March 12 (Bloomberg) -- Liquefied natural gas may fall short of global demand by more than 100 million metric tons a year by 2025 as new projects fail to keep pace, Chevron Corp. Chairman and Chief Executive Officer John S. Watson said.
Global LNG supplies will begin to fall short of demand around the end of this decade, according to a slide at Watson’s presentation for analysts in New York today. Chevron’s $54 billion Gorgon LNG development in Australia, which would be capable of producing 15.6 million tons a year, is about 60 percent complete, Watson said.
Demand for the fuel will increase at an estimated average rate of 15 million tons a year through 2025, led by growth in Asian nations such as Japan, South Korea and Taiwan, Watson said. The supply gap may be equivalent in size to “10 Gorgons,” Watson said.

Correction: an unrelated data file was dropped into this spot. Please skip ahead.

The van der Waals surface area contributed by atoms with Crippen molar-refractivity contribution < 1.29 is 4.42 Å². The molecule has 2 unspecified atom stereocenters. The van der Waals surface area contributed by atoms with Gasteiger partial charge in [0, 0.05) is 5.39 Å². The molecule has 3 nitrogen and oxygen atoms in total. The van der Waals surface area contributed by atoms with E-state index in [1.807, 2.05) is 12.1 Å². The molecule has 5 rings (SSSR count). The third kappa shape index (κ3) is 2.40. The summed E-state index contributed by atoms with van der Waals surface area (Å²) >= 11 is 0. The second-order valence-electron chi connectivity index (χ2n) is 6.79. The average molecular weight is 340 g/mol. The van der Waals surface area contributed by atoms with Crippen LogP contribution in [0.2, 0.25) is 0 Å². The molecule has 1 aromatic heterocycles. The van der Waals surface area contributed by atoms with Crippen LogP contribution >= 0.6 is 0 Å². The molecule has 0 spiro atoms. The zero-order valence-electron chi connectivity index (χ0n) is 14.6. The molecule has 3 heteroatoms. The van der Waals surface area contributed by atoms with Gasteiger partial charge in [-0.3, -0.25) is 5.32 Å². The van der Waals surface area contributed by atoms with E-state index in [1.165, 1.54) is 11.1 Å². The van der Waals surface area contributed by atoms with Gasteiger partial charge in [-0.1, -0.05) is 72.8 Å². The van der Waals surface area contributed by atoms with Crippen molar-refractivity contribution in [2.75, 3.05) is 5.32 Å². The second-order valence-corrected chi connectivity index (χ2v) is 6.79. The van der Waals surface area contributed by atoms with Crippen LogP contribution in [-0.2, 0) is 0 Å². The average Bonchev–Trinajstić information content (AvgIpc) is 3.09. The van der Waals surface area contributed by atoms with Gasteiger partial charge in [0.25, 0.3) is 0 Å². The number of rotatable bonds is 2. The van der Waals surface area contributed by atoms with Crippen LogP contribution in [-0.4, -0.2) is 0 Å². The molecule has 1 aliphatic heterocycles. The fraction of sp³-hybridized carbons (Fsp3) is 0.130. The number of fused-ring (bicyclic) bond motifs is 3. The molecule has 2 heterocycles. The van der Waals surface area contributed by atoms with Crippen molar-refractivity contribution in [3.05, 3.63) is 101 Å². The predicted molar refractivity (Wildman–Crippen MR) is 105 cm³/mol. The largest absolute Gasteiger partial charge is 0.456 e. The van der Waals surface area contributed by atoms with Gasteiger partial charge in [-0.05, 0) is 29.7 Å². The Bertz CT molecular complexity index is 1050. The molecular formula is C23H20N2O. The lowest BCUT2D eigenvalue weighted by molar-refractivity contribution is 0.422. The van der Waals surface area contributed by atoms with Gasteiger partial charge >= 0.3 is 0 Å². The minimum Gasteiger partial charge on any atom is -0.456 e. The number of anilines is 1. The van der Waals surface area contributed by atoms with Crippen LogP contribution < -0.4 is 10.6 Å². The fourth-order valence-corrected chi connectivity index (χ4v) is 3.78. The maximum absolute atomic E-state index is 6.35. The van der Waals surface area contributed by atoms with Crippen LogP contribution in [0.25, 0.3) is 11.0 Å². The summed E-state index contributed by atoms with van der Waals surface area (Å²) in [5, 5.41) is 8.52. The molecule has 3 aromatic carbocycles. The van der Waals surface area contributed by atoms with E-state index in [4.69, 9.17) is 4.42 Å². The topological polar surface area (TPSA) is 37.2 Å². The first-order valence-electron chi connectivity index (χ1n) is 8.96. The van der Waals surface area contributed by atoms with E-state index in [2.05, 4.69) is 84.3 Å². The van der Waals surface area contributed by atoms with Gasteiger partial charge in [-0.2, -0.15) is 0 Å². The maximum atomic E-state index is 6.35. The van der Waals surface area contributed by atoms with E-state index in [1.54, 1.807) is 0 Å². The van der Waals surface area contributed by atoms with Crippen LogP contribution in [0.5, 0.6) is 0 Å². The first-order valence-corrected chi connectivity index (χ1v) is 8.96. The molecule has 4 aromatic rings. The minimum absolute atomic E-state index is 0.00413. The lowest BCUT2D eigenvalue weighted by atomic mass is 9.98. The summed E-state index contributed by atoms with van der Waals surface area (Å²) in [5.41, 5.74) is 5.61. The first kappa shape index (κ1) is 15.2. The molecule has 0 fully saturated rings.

In addition to building Gorgon, San Ramon, California-based Chevron is a partner in Australia’s Wheatstone LNG project and in December agreed to buy a 50 percent stake in the proposed Kitimat terminal on Canada’s Pacific Coast.
Liquefied natural gas is fuel that’s cooled to liquid form at -160 degrees Fahrenheit (-106 Celsius) to reduce its volume and allow transportation by ship.
Chevron fell less than 1 percent $118.25 the close in New York.
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